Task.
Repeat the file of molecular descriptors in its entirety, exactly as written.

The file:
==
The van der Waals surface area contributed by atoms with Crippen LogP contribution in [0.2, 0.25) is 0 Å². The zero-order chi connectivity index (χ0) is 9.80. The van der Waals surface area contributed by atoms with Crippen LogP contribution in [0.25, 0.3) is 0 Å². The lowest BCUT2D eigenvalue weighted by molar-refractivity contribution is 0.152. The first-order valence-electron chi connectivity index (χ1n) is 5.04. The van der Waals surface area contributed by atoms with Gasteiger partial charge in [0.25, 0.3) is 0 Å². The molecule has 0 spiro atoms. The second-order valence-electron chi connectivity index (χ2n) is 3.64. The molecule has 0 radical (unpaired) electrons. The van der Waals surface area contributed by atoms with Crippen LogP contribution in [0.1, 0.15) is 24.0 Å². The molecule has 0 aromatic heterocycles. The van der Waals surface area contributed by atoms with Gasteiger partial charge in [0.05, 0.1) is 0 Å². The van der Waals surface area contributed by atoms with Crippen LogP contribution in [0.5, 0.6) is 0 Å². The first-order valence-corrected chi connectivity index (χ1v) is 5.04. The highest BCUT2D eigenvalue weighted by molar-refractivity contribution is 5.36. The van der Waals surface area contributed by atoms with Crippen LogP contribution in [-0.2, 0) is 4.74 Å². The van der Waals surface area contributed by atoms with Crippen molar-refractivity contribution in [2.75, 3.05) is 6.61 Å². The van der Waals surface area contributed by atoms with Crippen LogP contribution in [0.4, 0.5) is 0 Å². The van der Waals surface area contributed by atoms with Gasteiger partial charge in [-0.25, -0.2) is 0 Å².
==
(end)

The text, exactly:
The van der Waals surface area contributed by atoms with Crippen LogP contribution in [0.2, 0.25) is 0 Å². The zero-order chi connectivity index (χ0) is 9.80. The van der Waals surface area contributed by atoms with Crippen LogP contribution in [0.25, 0.3) is 0 Å². The lowest BCUT2D eigenvalue weighted by molar-refractivity contribution is 0.152. The first-order valence-electron chi connectivity index (χ1n) is 5.04. The van der Waals surface area contributed by atoms with Gasteiger partial charge in [0.25, 0.3) is 0 Å². The molecule has 0 spiro atoms. The second-order valence-electron chi connectivity index (χ2n) is 3.64. The molecule has 0 radical (unpaired) electrons. The van der Waals surface area contributed by atoms with Crippen LogP contribution in [0.1, 0.15) is 24.0 Å². The molecule has 0 aromatic heterocycles. The van der Waals surface area contributed by atoms with Gasteiger partial charge in [0.05, 0.1) is 0 Å². The van der Waals surface area contributed by atoms with Crippen LogP contribution in [0.5, 0.6) is 0 Å². The first-order valence-corrected chi connectivity index (χ1v) is 5.04. The highest BCUT2D eigenvalue weighted by molar-refractivity contribution is 5.36. The van der Waals surface area contributed by atoms with Crippen LogP contribution in [-0.2, 0) is 4.74 Å². The van der Waals surface area contributed by atoms with Crippen molar-refractivity contribution in [2.75, 3.05) is 6.61 Å². The van der Waals surface area contributed by atoms with Crippen LogP contribution in [0.4, 0.5) is 0 Å². The van der Waals surface area contributed by atoms with Gasteiger partial charge in [-0.25, -0.2) is 0 Å².